Carb lovers home workout ~ holiday hacks

Want to make it out of the next week without the overeating, fat storing ho-hums??

This simple article is all about beating the fat away while still enjoying what most folks don’t think twice about on their holiday break ~ FOOD OF MANY SERVINGS AND CALORIE COUNTS!

The goal here is to prepare for carb overload using glycogen depletion. You don’t need to get too fancy with it, basically what you can shoot for is high intensity workouts with a lot of reps and plyometric style movement.

We attempt to use the largest muscle groups in this theory to tap into the areas with the biggest glycogen stores. Deplete…then refill. Make sense?

You can use the methodologies brought to you in the FML Fat Fry by going “low carb” for a few days before any feast….if you haven’t had that awareness / been low carb you can STILL prep using fitness as your weapon before and then the day after a big eating session.

Happiest of the Holiday Season to you all ~ may you nourish your bodies with the food and love they deserve this season and every other.

Let’s roll out the training…………

Choose any movement you wish for intervals – skipping is a GREAT fat burner but mountain climbers, Heisman’s etc…work just as well….Complete the work in a circuit fashion.

Exercise 1 – Intervals – 15 minutes

  • 1 minute work – Fastest cardio work (skipping/squat jacks….)
  • 15 seconds rest
  • 30 sec work – air squats (BIG air)
  • 15 seconds rest
  • 1 minute work- regular squats,
  • 15 secs rest
  • 1 minute work – jump lunges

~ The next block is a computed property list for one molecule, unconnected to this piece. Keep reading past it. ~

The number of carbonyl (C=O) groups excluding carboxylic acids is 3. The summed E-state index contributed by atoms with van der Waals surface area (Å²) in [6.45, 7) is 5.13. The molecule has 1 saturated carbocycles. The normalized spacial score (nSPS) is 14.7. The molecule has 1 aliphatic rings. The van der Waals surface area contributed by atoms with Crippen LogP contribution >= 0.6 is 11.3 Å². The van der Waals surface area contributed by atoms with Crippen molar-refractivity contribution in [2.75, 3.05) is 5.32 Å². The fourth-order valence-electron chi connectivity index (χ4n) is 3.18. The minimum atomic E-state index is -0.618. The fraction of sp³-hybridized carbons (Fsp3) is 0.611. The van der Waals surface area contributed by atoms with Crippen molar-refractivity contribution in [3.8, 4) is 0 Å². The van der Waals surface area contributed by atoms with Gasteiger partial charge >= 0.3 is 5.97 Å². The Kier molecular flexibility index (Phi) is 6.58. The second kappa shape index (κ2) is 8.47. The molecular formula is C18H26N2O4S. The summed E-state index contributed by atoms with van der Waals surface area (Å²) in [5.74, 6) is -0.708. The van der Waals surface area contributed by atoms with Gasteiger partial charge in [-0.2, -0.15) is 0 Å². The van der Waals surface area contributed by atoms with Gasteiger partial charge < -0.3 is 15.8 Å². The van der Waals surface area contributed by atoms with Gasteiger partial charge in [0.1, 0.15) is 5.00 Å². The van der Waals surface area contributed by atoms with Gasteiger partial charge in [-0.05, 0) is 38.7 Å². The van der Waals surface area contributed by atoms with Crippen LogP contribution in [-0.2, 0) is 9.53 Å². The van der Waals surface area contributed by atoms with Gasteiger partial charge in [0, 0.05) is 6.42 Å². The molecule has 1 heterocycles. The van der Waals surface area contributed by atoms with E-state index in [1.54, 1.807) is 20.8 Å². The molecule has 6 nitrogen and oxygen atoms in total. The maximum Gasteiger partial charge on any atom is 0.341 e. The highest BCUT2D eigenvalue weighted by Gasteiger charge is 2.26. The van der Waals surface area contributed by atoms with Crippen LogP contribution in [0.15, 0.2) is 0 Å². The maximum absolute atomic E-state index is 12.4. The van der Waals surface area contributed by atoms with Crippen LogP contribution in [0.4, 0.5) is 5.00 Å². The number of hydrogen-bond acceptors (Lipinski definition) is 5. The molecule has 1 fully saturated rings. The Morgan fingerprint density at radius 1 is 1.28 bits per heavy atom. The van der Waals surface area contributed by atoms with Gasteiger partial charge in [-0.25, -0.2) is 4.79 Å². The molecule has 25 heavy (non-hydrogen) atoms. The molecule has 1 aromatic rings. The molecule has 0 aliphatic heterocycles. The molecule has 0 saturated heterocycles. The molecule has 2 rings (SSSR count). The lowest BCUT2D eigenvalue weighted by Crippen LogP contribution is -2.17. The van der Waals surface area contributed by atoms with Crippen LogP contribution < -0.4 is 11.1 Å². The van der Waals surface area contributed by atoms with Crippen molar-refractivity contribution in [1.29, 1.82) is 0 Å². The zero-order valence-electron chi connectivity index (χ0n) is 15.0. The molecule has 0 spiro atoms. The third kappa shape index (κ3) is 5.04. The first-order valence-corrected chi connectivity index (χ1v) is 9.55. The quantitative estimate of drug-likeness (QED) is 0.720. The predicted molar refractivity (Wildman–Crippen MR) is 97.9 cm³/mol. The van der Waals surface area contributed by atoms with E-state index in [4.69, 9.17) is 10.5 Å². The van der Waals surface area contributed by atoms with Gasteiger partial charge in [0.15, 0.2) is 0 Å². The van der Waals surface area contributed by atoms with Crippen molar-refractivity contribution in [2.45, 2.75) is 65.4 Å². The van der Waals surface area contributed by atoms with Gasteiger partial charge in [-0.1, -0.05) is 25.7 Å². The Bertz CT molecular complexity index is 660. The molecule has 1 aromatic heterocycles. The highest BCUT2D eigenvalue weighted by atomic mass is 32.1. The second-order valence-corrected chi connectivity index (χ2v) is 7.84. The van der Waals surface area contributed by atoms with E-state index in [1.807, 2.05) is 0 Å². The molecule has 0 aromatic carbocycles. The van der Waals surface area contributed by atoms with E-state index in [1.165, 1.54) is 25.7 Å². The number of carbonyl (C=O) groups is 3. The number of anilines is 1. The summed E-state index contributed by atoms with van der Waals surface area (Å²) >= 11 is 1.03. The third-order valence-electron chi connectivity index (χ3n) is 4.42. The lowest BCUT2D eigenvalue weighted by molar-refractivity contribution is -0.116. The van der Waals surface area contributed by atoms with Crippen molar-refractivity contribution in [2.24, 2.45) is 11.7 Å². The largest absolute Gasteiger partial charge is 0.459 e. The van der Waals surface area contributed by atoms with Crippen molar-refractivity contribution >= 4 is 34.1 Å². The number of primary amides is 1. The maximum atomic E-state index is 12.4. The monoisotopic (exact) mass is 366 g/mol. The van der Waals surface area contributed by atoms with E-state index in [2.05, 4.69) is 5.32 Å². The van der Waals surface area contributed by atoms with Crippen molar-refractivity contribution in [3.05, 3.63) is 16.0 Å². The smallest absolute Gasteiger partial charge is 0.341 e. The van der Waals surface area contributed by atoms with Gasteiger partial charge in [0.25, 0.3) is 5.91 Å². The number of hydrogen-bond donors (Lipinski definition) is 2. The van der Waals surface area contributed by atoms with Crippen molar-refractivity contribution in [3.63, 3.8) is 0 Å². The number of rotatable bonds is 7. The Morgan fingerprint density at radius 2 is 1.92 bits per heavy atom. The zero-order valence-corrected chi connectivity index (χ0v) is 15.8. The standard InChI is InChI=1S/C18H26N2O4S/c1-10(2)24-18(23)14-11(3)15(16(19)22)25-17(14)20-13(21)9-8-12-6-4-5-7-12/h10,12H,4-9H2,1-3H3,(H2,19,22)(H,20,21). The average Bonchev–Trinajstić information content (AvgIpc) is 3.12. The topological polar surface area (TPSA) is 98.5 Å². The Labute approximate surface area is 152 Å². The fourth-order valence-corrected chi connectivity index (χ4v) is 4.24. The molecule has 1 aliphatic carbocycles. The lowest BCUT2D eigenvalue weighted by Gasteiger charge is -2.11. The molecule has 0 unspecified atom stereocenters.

• 15 secs rest

Exercise 2 – Intervals – 10 minutes

  • 1 minute work – fastest cardio work (see above)
  • 15 seconds rest
  • 1 minute work – Burpees with jump tuck
  • 15 seconds rest
  • 1 minute work – crunches
  • 15 seconds rest

Exercise 3 – Intervals – 5 minutes

  • 1 minute work – fastest cardio work (see above)
  • 15 seconds rest
  • 1 minute work – elbow to knee crunches
  • 15 seconds rest
  • 1 minute work – push ups (modify if needed)

Pittsburgh Meal Prep Discounts

Cool news ~ Pittsburgh Fresh clients are now able to have me PERSONALLY design their weekly OR monthly macros/meal plans for goal oriented nutrition!
Fat loss, muscle gain, maintenance calories…whatever your needs we will get you on your way.
There is a time requirement prior to your order being delivered so please have a read through the product details on my site. We are working through the details so please bear with us through any changes. Simply place your order and then purchase one of the services below as soon as possible to allow for enough time to build your personalized macro plan. 
*This discounted service is for Pittsburgh Fresh clientele only*
Any folks who are ordering can use my discount code for a 15% savings (anyone can use this, anytime):
Pittsburgh Fresh Facts:
*HQ located in Brookline, PA
*No preservatives & fresh made in Pittsburgh